War-Torn Sudan Faces Imminent ‘Catastrophic Hunger’, Forewarns WFP

Port Sudan — The United Nations World Food Programme (WFP) has warned of ”catastrophic hunger” in parts of war-ravaged Sudan next year should the UN agency remain unable to expand its interventions.

The agency, in a statement released Wednesday, said it was facing challenges in delivering consistent food assistance to conflict-trapped populations in Khartoum, as well as regions in Darfur, and the Kordofan.

Sudan, once hailed as East Africa’s future breadbasket, confronts an escalating hunger crisis as the country nears the eighth month of conflict.

A recent food security analysis revealed the highest recorded levels of hunger during the harvest season (October through February), traditionally a period of increased food availability.

The WFP warned should there be no substantial increase in food assistance by May, conflict hotspots could witness the emergence of catastrophic hunger, known as Phase 5 on the Integrated Food Security Phase Classification (IPC).

”We call on all parties to the conflict for a humanitarian pause and unfettered access to avert a hunger catastrophe in the upcoming lean season,” Eddie Rowe, WFP Country Director and Representative in Sudan, said in an urgent appeal.

”Lives depend on it, yet there are far too many people trapped in areas with active fighting who we can only reach sporadically, if at all.”

The situation is dire, with nearly 18 million people across Sudan facing acute hunger (IPC3+) – more than double the number a year ago and surpassing the initial projection of 15 million in the previous assessment in August.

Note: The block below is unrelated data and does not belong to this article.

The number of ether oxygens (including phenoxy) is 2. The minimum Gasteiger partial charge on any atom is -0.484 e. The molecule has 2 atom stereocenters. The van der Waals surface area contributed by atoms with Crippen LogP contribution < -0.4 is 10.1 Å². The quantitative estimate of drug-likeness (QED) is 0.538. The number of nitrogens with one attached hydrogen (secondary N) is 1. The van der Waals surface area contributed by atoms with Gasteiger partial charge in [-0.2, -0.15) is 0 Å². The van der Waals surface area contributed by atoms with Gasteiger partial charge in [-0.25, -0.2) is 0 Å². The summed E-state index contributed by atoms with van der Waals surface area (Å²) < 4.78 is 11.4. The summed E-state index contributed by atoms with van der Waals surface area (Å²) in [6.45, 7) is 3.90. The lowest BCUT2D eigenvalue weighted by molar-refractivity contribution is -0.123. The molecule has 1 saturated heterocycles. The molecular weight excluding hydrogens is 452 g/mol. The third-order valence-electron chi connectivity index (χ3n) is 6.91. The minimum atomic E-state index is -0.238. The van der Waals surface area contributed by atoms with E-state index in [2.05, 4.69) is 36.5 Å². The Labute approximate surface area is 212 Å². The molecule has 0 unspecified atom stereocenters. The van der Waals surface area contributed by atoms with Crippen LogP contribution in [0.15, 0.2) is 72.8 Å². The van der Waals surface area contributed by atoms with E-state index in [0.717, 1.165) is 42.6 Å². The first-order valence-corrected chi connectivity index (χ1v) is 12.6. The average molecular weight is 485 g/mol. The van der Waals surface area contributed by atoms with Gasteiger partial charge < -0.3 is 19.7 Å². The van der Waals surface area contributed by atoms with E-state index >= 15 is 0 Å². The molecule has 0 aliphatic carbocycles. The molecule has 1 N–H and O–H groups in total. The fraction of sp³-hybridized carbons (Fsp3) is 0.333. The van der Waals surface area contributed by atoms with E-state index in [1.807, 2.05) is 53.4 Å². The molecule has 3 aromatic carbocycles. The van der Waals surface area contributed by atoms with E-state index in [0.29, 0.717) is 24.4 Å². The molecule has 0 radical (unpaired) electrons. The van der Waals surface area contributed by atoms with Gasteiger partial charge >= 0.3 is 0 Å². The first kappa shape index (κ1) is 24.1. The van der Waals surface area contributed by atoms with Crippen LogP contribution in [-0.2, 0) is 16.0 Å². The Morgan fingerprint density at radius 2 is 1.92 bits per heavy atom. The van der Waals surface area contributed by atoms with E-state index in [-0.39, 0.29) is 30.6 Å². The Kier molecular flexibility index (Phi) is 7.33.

Close to 5 million people are in emergency levels of food insecurity (IPC4), with over three-quarters cornered in areas where humanitarian access has been intermittent and, in some areas, impossible due to ongoing fighting.

Since the onset of the conflict, WFP has provided life-saving assistance to over five million people, preventing an even worse deterioration of food security, particularly in eastern and northern Sudan.

Despite these efforts, regular and safe humanitarian access to civilians in areas worst hit by violence remains inadequate.

”We have taken advantage of momentary lulls in fighting to reach families in greater Khartoum with food assistance but have only managed to reach the capital once in the last three months,” Rowe noted.

”Overall, of the people that WFP has identified as most urgently in need of food assistance in the Khartoum metropolitan area, only one in five has received food aid since the conflict started.”

While regular convoys from Chad have provided food assistance to half a million people in West and Central Darfur since August, individuals in other parts of the Darfur region have not received any assistance since June, despite WFP’s repeated attempts to secure safe access.

”The speed at which hunger has risen over the past year is alarming. More and more people are struggling to eat a basic meal a day, and unless things change, there is a very real risk they won’t even be able to do that,” Rowe asserted.

The key drivers of the plunge into hunger include intensified conflict and growing intercommunal violence, a macroeconomic crisis, soaring prices of food, fuel, and essential goods, and below-average agricultural production.

This website uses cookies to improve your experience. We'll assume you're ok with this, but you can opt-out if you wish. Accept Read More